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Thread: Paper developer

  1. #11
    David A. Goldfarb's Avatar
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    I just tried Michael A. Smith's amidol formula for enlarging paper with Cachet/Maco Expo RF today, and I really like it. Expo naturally produces a solid black, but still very open shadows, and it's even better with amidol. These are the prints I'm sending for the group print exchange.

  2. #12

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    David,

    Where did you buy the Cachet paper? I bought some grade 3 and 4 last month and they were fogged.

    Cheers,

    Cecil

  3. #13

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    Cecil,

    What paper developer are you using with the Cachet? Have you tried adding some Benzotriazole to your working developer?
    Tom Hoskinson
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    Everything is analog - even digital :D

  4. #14
    David A. Goldfarb's Avatar
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    I've bought Cachet papers at B&H and Freestyle (www.freestylecamera.com). Freestyle has a better selection in stock.

    I've bought old Cachet photo linen for cheap from J.B. Hunt, and it does tend to show more fog than other papers if it's old. I'm not sure if Expo has the same problem.

    Some Cachet papers don't respond well to certain soft or warmtone developers (like Selectol Soft and Neutol WA), so try a different developer with the stock you have. If you're getting high base fog, you can also add benzotriazole as Tom recommends and/or increase your exposure and reduce your development time, preferably to under 1 minute.

  5. #15

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    I use 130 paper developer from PF, diluted 1:1. I developed the paper for 3 minutes because the image did not start to show up until about 1 minute. The grade 4 turned grey. The grade 3 paper, while not as bad as the grade 4, had a shade of grey on it. I have been using this developer/development time on Ilford and Oriental papers for a few months and have never had this problem.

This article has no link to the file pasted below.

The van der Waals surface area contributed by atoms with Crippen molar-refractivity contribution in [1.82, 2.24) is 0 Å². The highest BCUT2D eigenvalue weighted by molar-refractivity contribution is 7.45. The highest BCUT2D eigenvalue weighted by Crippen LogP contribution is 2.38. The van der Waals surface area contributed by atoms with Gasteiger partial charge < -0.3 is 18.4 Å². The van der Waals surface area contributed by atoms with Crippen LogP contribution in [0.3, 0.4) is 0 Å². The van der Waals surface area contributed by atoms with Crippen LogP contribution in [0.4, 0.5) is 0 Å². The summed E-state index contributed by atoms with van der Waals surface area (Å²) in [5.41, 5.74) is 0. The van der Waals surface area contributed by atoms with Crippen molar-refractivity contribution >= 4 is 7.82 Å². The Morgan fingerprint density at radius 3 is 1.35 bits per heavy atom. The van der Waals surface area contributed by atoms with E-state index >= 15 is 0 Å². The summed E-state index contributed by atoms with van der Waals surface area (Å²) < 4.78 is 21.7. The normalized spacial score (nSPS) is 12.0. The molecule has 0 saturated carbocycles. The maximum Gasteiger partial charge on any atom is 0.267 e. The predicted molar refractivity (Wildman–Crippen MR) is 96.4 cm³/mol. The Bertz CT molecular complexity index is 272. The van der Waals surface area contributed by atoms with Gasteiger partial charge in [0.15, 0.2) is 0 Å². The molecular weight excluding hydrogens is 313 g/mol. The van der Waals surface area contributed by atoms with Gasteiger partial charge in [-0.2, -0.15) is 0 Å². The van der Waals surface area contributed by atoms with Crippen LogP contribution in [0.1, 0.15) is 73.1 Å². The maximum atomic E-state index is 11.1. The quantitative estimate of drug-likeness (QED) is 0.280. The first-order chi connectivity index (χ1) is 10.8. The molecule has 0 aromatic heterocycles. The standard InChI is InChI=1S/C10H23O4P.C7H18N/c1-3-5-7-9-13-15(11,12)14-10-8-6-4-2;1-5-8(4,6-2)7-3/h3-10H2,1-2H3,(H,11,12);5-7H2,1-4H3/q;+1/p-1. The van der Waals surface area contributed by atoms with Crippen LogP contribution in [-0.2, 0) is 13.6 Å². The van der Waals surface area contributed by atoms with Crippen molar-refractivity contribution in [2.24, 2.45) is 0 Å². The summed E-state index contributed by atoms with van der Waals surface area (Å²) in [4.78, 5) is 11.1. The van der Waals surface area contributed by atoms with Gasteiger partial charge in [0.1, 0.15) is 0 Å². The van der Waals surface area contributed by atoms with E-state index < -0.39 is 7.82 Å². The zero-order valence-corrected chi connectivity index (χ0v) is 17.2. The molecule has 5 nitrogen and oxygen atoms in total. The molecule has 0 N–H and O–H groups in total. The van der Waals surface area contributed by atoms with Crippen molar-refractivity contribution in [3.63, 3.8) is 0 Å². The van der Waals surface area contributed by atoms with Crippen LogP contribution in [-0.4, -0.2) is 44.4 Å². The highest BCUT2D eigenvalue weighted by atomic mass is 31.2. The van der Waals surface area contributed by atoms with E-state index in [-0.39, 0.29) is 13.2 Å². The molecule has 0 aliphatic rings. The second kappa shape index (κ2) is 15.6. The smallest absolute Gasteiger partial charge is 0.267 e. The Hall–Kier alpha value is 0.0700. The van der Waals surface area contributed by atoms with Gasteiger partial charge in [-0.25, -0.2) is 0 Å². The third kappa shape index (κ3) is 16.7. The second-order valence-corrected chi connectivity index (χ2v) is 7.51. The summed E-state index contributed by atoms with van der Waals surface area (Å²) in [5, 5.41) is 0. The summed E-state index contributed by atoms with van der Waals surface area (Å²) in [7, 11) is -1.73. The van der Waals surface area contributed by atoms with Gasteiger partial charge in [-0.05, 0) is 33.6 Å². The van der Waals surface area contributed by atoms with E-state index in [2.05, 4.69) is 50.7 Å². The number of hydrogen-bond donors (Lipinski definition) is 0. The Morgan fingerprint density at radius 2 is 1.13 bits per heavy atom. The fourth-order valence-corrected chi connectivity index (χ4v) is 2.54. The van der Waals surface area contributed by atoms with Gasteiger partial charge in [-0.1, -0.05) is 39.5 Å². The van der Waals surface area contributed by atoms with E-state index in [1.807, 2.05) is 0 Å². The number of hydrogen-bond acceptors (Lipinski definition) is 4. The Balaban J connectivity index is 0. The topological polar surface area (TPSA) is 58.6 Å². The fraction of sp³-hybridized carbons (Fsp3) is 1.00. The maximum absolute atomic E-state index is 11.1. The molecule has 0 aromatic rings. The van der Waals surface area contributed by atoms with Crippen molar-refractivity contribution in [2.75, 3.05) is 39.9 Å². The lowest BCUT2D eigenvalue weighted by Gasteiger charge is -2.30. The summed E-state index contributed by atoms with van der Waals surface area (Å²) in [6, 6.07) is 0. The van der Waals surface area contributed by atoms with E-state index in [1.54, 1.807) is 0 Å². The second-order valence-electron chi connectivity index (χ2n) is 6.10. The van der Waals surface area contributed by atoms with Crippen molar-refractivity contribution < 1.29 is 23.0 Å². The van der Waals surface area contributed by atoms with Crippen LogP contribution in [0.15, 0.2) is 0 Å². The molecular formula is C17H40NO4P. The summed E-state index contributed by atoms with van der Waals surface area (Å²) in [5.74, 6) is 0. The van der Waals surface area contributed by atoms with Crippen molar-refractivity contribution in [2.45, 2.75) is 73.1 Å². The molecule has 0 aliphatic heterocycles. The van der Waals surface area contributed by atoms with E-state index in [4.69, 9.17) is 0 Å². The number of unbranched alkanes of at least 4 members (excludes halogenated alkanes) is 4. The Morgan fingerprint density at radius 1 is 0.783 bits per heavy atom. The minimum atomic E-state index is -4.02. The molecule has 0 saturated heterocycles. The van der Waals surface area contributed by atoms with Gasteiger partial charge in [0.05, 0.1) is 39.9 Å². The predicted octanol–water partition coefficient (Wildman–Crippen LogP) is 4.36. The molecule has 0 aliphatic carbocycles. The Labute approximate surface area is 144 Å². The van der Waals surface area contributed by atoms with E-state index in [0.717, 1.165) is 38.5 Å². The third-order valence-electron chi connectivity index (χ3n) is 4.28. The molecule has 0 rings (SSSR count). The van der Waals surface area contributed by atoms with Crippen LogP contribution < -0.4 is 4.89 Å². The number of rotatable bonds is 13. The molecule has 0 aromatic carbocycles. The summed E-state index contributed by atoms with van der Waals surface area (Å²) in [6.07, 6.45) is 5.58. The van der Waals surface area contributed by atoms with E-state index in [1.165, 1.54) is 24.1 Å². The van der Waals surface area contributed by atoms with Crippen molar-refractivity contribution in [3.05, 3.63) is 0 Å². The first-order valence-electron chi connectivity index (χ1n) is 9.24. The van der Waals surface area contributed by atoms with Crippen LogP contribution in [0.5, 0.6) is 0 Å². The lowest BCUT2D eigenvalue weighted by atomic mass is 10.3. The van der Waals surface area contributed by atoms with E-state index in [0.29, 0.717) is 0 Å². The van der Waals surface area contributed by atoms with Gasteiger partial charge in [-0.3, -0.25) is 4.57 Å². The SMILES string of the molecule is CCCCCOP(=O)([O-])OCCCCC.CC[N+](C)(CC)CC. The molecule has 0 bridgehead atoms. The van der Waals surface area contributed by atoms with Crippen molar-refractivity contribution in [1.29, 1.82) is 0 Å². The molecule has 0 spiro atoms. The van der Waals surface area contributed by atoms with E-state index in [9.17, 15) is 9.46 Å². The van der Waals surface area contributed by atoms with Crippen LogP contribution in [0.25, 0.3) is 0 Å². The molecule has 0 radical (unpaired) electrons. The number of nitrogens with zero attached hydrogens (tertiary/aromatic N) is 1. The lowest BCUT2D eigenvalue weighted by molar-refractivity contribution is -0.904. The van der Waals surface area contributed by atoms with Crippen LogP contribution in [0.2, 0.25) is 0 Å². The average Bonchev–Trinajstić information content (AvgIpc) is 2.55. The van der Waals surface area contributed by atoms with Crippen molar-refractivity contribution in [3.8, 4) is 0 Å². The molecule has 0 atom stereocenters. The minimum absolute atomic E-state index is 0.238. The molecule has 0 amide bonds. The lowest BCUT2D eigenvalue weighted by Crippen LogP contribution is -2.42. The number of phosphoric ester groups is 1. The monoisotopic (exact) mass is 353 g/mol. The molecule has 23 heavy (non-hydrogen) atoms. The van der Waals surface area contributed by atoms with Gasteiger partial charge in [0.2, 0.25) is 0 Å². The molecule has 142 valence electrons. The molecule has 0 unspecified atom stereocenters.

Which grades do you guys use?

    B&H did not have Cachet papers in stock. I bought them from Freestyle and they took them back and refunded me promptly. Great service.

  6. #16

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    You really need to get a few different devlopers like the ones suggested and give them a try comparing prints from the same negative. You cannot go wrong trying Ansco 130, i think you will find it makes richer prints especially on Oriental IMHO. I also liked the quality on Agfa Warmtone but did not see an appreciable difference between 130 and Dektol on Agfa Neutral FB. But of course what I like in a print may vary from you.
    "Fundamentally I think we need to rediscover a non-ironic world"
    Robert Adams

  7. #17

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    Then again looking into other papers might not be such a bad idea.

    Got this from the other LF forum:

    http://biz.yahoo.com/rc/040531/tech_agfagevaert_3.html


    Hope they get their act together. I do enjoy using Agfa paper for many applications.

    Now what did I do with that Rodinal recipe?
    "Fundamentally I think we need to rediscover a non-ironic world"
    Robert Adams

  8. #18

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    I tried Ansco 130 (Photographers' Formulary F-130) and Dektol with several papers: Ilford MGIV FB and Galerie, Seagull VC and graded. I found Ansco 1+2 and Dektol 1+2 to be virtually indistinguishable with the Ilford FB papers. That statement is based on subjective inspection of prints as well as quantitive measurements on test strips with a densitometer. If there really was a difference between the two developers with the Ilford papers, it was that prints developed with Ansco might have slightly warmer blacks - certainly not an effect which jumped out at me.

    Max black might have been a bit darker with Seagull than Ilford - have to go back and check my notes, don't use Seagull too often so my memory of those tests isn't so clear.

    The F-130 is a lot more expensive per print, but the stock seems to keep better than Dektol stock - that's even with Dust-Off blown into my storage containers to displace oxygen. The F-130 got very brown by the activity didn't seem to degrade. I'm not so confident saying that about Dektol.

    Chris

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